“TBS’s pricey Conan O’Brien experiment is flopping.”
If Conan O’Brien opens up Thursday’s Wall Street Journal, that blunt sentence will be the first thing he’ll see if he decides to read the Journal’s story about how his show, “Conan,” is faring following its first season, and heading into its second.
How would he deal with such an assessment blared in a high-profile story in one of the world’s most respected newspapers? “What’s helped me immeasurably my entire career is the capacity to tune out all of the noise around me and put my head down,” he once told me in an interview, back in March 2007. “And then,” he said, setting up a punchline, “if I encounter some problem along the way, I’ll deal with that then – mostly by pouting and weeping!”
Well, he’ll have an opportunity to pout and weep if he reads this Journal story. In the wake of the cancellation last week of TBS’s other late-night show, “Lopez Tonight,” the story notes that Conan’s audience has also dropped off steeply – a whopping loss of 60 percent of its viewership since its premiere last fall. Specifically, the show drew an average of 2.4 million viewers nightly in its first month — by this past July, that average was down to 958,000, the story said.
Among cable’s late-night shows, “Conan” – seen weeknights from 11 to midnight (10-11c) – trails time-slot competitors such as “The Daily Show with Jon Stewart” (11/10c) and “The Colbert Report” (11:30/10:30c), both on Comedy Central, and, in some weeks “Chelsea Lately” on E! (11/10c), the story reported.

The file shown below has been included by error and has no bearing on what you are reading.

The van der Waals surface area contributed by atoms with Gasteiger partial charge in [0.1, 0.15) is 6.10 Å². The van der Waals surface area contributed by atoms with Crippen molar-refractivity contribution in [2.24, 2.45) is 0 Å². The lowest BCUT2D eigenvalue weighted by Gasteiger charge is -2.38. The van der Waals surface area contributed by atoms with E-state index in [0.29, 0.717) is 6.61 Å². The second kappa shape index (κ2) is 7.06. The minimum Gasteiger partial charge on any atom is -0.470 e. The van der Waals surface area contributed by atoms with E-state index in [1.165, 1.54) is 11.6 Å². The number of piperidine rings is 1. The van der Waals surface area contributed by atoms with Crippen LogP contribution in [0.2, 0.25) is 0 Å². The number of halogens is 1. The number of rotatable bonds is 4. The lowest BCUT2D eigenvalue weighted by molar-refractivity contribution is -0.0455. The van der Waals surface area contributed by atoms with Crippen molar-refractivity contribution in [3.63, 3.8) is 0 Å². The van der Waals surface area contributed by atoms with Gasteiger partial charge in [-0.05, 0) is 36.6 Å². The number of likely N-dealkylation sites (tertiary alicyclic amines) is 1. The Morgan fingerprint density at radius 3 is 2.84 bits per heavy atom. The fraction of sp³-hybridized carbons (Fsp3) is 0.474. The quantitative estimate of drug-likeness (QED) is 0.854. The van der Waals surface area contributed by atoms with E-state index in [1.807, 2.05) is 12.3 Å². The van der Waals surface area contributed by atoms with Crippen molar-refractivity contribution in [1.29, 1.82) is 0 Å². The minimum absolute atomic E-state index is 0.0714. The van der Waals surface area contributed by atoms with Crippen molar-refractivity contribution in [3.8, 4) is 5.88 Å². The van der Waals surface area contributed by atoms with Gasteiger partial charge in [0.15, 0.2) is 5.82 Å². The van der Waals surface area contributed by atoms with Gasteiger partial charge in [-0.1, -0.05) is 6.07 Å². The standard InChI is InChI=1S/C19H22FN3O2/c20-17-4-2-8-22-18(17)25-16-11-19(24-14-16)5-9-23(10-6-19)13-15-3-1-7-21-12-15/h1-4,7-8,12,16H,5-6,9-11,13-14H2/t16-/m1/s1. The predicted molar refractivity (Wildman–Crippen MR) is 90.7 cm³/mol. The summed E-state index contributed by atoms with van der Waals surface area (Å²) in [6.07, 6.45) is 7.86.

The news is also bad among the younger age groups advertisers crave. The story points out that Conan is losing the battle for viewers 18-49. And that’s a big problem because his appeal among the younger demos was a big reason why TBS hired him in the first place.
With ratings down, the Journal questions whether “Conan” can remain profitable for TBS, particularly because the show is expensive, including Conan’s salary – reportedly more than $12 million a year.
Despite all this, TBS brass is saying they’re sticking with Conan. “Conan personifies the smart funny tone that we want TBS to have,” Turner Entertainment Networks President Steve Koonin told the Journal. “His program is the signature show of our line-up and the centerpiece of our network.”
Still, in cancelling George Lopez, TBS just slashed its commitment to original late-night programming by 50 percent. And now, whether TBS stays in the late-night TV business depends solely on how “Conan” does in Season Two (especially since there’s been no sign the network is eager to develop a new late-night show to replace “Lopez”).
When you recall how millions (or seemingly millions) of Conan’s fans rallied in support of him after he lost “The Tonight Show,” the erosion of his audience on TBS comes somewhat as a surprise.
The question is: Is Conan still hot, or will he soon become another casualty of the ongoing late-night wars?